“Leslie, come help me with this guy. I need to roll him.”
“Damn, he’s a big one,” Leslie said. “Okay, let’s do it.”
Goodnight held the Marine’s arms, Leslie grabbed his hips. On the count of three, they log-rolled their giant. He felt uncommonly light for such a big guy.
“Oh shit,” they said in unison.
The soldier’s back stayed glued to the stretcher with the cut-away fatigues. They gently laid him down and moved him behind the curtain. How this guy wasn’t dead already was just one more mystery in the annals of the 74th Med’s time at Chu Lai.
Behind the curtain… that was where those deemed too far gone to benefit from ER care were taken to die. Whenever possible a nurse went with them to hold their hand and provide what comfort they could as life slipped away. Kris didn’t think this particular stay behind the curtain would last very long. In the grand scheme of the universe, she was right. But, in the short span that men call life, the conversation lasted two lifetimes. One was the Marine’s. The other belonged to Kris Goodnight. The conversations behind the curtain always began with a question every nurse hated to ask. It wasn’t lack of compassion. It was a kind of defense—more a hope, really. If you didn’t know his name, you might be able to forget…
“What’s your name, Private?”
“Wolf. Eli Wolf.” The strength of his voice took her by surprise. “It’s bad, isn’t it?”
“Yes.” Her hand closed around his. “But, I’m here with you and I won’t leave you.”
Some of the tension drained from his face along with the color. Wolf’s brown, almost black, eyes were clouded with pain. Kris thought pain was all that held him on earth at the moment. She had to be fair with him.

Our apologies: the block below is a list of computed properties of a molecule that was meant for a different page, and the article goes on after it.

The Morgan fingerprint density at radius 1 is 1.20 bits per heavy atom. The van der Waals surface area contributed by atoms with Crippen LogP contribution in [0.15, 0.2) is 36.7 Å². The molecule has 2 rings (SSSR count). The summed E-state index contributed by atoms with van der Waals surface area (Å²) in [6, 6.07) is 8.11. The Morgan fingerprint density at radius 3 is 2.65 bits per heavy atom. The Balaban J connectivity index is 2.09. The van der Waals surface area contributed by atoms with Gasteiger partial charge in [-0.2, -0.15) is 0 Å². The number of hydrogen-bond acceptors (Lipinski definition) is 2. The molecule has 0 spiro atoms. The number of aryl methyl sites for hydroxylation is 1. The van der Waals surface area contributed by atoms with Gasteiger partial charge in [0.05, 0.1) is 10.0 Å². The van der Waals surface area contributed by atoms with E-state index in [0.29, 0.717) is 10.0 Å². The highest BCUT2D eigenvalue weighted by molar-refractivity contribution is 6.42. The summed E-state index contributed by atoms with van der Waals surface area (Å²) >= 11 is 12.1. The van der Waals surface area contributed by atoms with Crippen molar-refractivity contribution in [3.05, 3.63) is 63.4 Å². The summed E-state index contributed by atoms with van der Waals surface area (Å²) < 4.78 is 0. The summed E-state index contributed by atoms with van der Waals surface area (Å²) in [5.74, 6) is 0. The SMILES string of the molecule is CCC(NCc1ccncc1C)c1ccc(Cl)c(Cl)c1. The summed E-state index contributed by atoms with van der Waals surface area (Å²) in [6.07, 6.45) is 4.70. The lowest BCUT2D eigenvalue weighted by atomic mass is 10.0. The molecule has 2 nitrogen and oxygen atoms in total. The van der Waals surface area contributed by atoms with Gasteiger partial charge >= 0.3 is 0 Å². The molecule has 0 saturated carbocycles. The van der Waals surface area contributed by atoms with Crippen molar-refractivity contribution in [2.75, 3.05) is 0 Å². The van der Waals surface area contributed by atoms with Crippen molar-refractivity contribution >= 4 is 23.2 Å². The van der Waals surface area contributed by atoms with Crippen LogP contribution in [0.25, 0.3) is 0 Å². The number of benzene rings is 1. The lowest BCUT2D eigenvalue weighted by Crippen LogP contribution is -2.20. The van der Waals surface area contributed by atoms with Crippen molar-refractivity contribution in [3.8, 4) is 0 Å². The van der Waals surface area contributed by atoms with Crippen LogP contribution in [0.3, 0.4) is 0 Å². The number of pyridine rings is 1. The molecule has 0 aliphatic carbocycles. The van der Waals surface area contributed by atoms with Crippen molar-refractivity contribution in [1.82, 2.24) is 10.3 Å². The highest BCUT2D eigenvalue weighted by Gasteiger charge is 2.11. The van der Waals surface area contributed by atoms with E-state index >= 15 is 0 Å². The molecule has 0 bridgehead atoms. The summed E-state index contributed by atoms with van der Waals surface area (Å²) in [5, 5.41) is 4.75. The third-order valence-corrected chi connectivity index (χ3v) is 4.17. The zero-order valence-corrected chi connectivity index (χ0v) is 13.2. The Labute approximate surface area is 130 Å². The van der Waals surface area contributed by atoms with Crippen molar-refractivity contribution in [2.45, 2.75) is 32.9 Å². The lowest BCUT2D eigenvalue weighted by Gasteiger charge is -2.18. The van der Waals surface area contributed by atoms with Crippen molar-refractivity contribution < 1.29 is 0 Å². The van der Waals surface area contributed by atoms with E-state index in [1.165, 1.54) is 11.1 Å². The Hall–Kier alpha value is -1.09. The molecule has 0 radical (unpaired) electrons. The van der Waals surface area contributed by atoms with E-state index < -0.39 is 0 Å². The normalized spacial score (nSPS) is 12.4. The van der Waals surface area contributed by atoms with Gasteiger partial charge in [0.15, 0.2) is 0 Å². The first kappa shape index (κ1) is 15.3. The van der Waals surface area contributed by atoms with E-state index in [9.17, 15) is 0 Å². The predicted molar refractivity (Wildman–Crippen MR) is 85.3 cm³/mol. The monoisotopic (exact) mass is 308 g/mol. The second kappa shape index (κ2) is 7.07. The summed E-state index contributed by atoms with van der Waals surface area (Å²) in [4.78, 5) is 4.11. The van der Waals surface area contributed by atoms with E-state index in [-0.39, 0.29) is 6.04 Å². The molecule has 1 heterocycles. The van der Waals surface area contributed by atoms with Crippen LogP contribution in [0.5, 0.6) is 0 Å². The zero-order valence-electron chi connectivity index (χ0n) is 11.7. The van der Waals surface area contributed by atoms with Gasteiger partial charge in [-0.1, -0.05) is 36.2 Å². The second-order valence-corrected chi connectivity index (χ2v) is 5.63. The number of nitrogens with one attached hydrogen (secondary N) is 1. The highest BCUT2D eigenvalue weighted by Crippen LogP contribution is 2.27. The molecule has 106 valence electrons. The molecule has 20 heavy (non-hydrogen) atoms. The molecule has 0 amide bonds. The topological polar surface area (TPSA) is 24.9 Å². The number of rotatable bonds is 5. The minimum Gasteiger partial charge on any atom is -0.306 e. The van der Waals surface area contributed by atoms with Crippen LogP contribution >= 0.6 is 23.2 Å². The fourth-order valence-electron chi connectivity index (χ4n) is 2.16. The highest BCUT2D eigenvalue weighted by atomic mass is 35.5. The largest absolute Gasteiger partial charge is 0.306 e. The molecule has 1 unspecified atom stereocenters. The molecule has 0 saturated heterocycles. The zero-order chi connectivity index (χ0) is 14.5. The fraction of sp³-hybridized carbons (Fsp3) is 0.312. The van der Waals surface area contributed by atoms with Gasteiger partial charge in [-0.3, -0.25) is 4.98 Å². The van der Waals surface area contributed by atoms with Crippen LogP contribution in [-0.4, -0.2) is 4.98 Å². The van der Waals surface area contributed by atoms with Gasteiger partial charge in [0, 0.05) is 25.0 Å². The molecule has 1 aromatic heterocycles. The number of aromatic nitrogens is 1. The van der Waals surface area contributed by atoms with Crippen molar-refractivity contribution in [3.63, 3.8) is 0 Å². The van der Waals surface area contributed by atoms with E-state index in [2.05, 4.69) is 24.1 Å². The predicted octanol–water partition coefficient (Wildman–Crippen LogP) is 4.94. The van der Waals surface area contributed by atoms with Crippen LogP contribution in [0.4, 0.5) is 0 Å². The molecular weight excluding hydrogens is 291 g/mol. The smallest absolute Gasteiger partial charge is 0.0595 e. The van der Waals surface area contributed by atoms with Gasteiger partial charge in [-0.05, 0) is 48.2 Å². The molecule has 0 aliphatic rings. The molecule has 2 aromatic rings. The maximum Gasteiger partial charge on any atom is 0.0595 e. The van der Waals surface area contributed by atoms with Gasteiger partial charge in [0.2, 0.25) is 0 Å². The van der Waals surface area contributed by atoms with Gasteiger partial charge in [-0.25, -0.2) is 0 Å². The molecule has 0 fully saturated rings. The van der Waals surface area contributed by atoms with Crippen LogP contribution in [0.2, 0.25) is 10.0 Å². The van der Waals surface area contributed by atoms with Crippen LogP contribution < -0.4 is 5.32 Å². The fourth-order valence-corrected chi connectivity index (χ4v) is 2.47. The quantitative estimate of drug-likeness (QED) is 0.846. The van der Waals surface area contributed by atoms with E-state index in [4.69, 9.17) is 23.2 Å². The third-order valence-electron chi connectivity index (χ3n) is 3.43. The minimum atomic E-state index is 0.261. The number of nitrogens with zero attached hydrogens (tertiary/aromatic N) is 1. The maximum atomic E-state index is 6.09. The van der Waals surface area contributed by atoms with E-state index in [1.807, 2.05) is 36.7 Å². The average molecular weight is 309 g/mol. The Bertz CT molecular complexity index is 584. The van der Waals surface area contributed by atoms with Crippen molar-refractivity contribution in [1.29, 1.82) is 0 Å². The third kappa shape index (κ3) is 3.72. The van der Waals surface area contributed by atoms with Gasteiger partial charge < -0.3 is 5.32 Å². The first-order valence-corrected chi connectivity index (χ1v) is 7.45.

“Would you like something to ease the suffering?” she asked.
“No. Please. I want to stay awake.”
She nodded and pushed his raven hair from his face. As she did the thought intruded that his smooth skin, only a year or two away from acne, was never going to grow old and wrinkled. This boy was going to die thousands of miles from home with only a stranger to comfort him. She fought back the tears and steeled her voice.
“Where are you from?”
“Oklahoma…a little place called Tipton. It’s really just a wide spot in the road.” A faint smile touch his lips. “Most everyone there is kin to me one way or another.”
“Hope that doesn’t include all the girls.”
“No, ma’am. I have a girl. Her name’s Michelle. There’s a picture in my pocket.”
He nodded in the direction of his top left pocket and winced a little with the effort. Kris unbuttoned his pocket and gingerly drew out the picture. It was a high school graduation photo.
“We have a baby. I haven’t seen him though. He was born two weeks after I shipped out.”
Kris threw a hand over her mouth to stifle a groan…or was it a curse.
“If the Corps wanted you to have a wife and kids, they would have you issued one, right?” The old saying had popped unbidden into her head and onto her lips.